Mice are commonly used as models for drug research, including in neuroscience. But oftentimes the knowledge gleaned from mouse studies doesn’t translate to treatments for people. Now a research team led by the Allen Institute for Brain Science has created a “parts list” of the human brain. By comparing it with the mouse brain cells, the scientists found major differences between the two species, providing insight they believe could help guide the design of treatments for brain diseases.
The team used single-nucleus RNA sequencing to classify neuronal cells in a region of human cortex that plays a key role in many cognitive functions. The 75 distinct cell types identified are similar to cells in the mouse brain, but there are also some crucial differences, the researchers reported in a study published in Nature.
Samples of human brains were obtained either post-mortem or from epilepsy patients who had undergone brain surgery. Because isolating intact cells from brain tissue can be challenging, Ed Lein, Ph.D., an investigator at the Allen Institute and colleagues decided to profile single nuclei and grouped cells based on gene expression. Then they compared their findings with results from previous mouse analyses that used single-cell RNA sequencing.
The human cortex takes up a larger area and houses more neurons than the mouse cortex does. But Lein’s team found that, at least in terms of cell diversity, the human brain is not that much more complex. The 75 human brain cells types identified in the study—including 24 excitatory, 45 inhibitory and six non-neuronal cells—have counterparts in the mouse brain, the team found.
However, the researchers also observed “many differences in how the genes are used, what the cells look like and the proportions of different cell types in the brain,” Lein said in a statement.
One major divergence emerged from the serotonin receptors. These are proteins that allow neurons to work with the neurotransmitter serotonin, and they are known to be involved in depression, anxiety and obsessive-compulsive disorder. While the receptors are expressed in both humans and mice, their respective genes are expressed in different kinds of cells, “which should put a certain amount of doubt into the use of the mouse as a model organism to study things that affect serotonin signaling,” Lein said in a video interview.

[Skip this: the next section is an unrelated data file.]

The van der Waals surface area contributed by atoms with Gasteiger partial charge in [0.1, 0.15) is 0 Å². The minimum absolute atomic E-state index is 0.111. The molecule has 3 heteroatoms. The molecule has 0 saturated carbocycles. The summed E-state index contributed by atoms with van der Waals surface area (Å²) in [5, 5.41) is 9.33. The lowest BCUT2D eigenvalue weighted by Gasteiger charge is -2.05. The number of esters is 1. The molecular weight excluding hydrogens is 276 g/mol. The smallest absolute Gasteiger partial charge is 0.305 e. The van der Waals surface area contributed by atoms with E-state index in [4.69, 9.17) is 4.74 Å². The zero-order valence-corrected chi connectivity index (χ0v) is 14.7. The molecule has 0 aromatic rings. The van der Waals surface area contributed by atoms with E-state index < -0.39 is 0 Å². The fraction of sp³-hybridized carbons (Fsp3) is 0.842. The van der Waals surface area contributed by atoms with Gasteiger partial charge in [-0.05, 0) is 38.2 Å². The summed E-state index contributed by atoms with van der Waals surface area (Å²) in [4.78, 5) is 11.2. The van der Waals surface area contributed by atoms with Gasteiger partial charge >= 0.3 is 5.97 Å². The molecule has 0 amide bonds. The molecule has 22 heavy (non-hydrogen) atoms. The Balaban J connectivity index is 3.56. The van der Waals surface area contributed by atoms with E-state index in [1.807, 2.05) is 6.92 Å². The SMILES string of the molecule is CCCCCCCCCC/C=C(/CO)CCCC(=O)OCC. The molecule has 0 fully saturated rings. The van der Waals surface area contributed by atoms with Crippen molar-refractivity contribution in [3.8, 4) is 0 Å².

Detailed knowledge of the brain’s cellular structure is crucial to understanding our cognitive abilities and related diseases. Scientists at the Allen Institute for Brain Science previously singled out a novel type of cell, which they called “rosehip neurons,” that’s found in humans but not mice.
Other research initiatives funded by the late Microsoft co-founder and billionaire philanthropist Paul Allen aim to elucidate different cellular processes involved in a variety of diseases. The Allen Institute for Cell Science recently made a 3D model that allows researchers to look at how key cellular structures change during cell division. That research team hopes the model will aid in cancer research.
The high-resolution view of the human brain could help researchers spot abnormalities that drive brain diseases. “Establishing this parts list will allow us to be able to understand the molecular machinery so that we can use that knowledge to design new drug treatments,” Joshua Gordon, director of the National Institute of Mental Health, said in a video interview.
For this most recent project, Lein and colleagues only examined the middle temporal gyrus of the human cortex. Next up, they plan to look at other parts of the brain. “The eventual goal will be to develop the complete parts list of the entire human brain,” Gordon said. “It’s a hugely ambitious goal, but this paper shows us that it’s a doable undertaking.”